How to Handle Negative Emotions in Addiction Recovery
In the initial phases of drug recovery, you can initially feel as if you are on top of the world. For some time, it may feel as if you have put all your problems behind you. This early “honeymoon” period of recovery can last until the realities of daily life outside your rehab facility begin adding up, and negative emotions begin to displace the positive ones.
Often, these negative emotions include:
- Anxiety and fear that you will not live up to others’ expectations for you
- Frustration that despite everything you learned in recovery, you still have occasional setbacks
- Resentment of family members and friends who do not support your recovery goals
- Guilt or shame over the people you hurt or drove away while you were addicted to drugs and alcohol
Today, we’ll provide healthy strategies for confronting negative emotions on your journey to recovery.
Don’t Feel Bad About Feeling Bad
On their own, emotions are perfectly understandable responses to circumstances. The benefit of negative emotions is that they give you an opportunity to step back and reevaluate the situation. However, active addiction has roots in a desire to avoid having to deal with fear, anger, sadness or heartbreak.
Most addictions make emotional numbness a way of life. It can be overwhelming when feelings start to flood back after you are newly sober and have to confront them without the crutch of drugs or alcohol. Don’t multiply the problems by focusing on why you “shouldn’t” feel a certain way. Find a positive outlet for dealing with your emotions, and talk about your feelings, concerns and desires with a therapist or supportive loved one.
Distinguish Between Negative Emotions and Negative Thoughts
You can leverage negative emotions as a tool for growth if you think about what you can learn from them. Negative thoughts, on the other hand, are like a constant voice in the back of your mind telling you that you have failed and you should give up on your goals. If you listen to what that voice is saying, you will have given in to self-pity and sadness — which makes you vulnerable to a relapse.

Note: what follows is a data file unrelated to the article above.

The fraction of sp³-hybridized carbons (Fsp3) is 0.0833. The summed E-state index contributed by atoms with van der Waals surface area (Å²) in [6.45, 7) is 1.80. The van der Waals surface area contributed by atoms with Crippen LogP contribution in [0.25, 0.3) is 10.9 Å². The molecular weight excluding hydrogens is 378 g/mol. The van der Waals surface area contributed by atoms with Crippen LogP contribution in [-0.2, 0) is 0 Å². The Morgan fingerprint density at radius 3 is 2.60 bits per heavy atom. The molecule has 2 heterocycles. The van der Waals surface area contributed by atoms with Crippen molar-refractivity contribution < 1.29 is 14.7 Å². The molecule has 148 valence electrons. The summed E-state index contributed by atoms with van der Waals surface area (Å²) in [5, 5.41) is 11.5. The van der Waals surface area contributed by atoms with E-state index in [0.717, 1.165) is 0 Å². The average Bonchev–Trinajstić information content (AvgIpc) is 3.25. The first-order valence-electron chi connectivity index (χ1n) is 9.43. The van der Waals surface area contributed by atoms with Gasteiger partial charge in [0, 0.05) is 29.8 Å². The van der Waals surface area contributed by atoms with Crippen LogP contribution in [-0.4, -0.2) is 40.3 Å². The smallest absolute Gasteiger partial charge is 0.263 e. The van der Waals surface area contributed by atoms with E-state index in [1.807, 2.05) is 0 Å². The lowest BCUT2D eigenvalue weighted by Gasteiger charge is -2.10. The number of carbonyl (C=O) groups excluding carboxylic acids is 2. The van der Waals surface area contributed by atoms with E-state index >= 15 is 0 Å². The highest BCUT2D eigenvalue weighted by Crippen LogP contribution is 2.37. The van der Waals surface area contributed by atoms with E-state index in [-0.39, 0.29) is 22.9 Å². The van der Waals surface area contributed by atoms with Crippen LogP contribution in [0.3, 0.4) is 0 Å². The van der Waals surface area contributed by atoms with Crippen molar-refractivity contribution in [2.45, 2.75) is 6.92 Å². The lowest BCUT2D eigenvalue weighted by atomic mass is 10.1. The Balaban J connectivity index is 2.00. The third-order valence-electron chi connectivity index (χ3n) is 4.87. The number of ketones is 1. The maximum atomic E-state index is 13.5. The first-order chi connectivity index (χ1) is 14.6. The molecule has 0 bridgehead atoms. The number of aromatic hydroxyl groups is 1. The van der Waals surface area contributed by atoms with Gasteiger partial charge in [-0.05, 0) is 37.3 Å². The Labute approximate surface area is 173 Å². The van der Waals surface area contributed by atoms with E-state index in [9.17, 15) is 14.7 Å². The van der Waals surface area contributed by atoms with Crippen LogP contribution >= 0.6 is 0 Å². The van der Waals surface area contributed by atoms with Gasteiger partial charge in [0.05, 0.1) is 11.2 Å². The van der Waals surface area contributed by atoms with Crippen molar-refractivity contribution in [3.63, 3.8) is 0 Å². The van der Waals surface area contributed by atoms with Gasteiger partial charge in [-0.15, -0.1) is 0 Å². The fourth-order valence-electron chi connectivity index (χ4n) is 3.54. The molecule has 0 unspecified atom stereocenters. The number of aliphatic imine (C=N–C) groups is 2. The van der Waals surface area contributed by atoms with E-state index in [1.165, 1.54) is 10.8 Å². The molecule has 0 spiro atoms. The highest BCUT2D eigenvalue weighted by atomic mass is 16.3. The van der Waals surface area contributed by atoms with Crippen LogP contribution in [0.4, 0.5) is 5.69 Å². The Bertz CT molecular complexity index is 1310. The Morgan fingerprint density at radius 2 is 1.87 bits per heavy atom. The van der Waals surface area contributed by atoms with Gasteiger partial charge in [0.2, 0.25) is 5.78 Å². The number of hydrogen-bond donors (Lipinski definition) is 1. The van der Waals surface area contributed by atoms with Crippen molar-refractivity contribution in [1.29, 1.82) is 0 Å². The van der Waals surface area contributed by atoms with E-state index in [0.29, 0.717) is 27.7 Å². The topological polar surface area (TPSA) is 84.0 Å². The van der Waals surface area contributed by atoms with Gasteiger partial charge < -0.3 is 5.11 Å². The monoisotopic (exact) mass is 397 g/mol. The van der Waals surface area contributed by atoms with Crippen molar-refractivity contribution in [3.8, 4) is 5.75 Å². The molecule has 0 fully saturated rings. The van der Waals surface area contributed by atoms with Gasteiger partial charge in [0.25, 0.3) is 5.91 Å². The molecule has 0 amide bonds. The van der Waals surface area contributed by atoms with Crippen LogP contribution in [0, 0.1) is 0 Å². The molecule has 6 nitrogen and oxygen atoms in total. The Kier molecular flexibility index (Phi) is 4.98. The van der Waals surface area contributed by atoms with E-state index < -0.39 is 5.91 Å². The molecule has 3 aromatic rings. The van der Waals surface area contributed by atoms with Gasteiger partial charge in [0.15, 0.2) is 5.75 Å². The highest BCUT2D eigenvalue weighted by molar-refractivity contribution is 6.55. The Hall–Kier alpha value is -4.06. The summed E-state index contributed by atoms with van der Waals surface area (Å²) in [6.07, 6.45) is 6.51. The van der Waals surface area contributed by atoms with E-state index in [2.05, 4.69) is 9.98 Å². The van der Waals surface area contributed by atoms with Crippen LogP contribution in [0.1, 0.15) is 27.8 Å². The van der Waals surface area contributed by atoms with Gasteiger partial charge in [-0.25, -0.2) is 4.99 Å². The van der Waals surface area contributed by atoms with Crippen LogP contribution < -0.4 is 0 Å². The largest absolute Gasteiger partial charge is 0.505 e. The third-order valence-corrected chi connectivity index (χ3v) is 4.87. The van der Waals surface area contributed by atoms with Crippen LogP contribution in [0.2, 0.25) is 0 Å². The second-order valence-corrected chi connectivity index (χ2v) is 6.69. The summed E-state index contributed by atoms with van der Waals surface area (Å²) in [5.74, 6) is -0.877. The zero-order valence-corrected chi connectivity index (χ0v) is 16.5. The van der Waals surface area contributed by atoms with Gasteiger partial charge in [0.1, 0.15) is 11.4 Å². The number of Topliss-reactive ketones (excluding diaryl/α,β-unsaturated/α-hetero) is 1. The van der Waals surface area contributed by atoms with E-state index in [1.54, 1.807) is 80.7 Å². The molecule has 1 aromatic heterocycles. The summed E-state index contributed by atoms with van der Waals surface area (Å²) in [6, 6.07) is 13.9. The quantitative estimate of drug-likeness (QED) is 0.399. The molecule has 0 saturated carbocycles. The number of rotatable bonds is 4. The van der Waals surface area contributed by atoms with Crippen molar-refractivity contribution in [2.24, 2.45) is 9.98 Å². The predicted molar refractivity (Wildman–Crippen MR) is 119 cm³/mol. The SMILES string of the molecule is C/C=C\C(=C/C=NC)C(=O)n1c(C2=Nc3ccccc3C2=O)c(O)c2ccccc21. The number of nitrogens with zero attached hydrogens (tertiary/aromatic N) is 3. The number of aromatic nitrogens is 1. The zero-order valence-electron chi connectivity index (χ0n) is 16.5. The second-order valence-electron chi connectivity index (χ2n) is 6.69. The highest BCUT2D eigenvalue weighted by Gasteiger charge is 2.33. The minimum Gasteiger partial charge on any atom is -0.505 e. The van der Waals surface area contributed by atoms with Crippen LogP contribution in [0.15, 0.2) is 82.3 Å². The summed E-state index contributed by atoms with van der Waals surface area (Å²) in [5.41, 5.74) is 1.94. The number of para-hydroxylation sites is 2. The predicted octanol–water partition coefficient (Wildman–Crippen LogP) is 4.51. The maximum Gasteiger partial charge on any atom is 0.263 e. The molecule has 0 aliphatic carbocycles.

Letting go of negative thoughts doesn’t mean fighting or ignoring them — that approach often lends strength to the negativity. Practice recognizing when you are experiencing these thoughts, then learn how to replace them with positivity: “I have the power to do this. Look how much I’ve already overcome, and how much progress I still have ahead of me.”
Practice Good Self-Care
You’ll experience less negativity in life if you maintain your overall physical and mental health. Skipping meals, neglecting good hygiene habits, not sleeping enough and being out of shape will all jeopardize your emotional balance. Always follow healthy lifestyle habits, and ask your general practitioner for ideas if you aren’t sure where to start. Above all, don’t beat yourself up if you have an off day or don’t get everything exactly right. You’ll be surprised how much happier you will become — and how much more positivity you will be able to bring yourself and others.
Your Recovery Begins With Us
At Seabrook, we build on our four-decade legacy of service to help adults who are struggling with addiction. We follow the 12-Step Principles of Recovery and offer an evidence-based treatment model that includes four distinct phases of healing and support. Learn more about our admissions process and start your recovery journey today.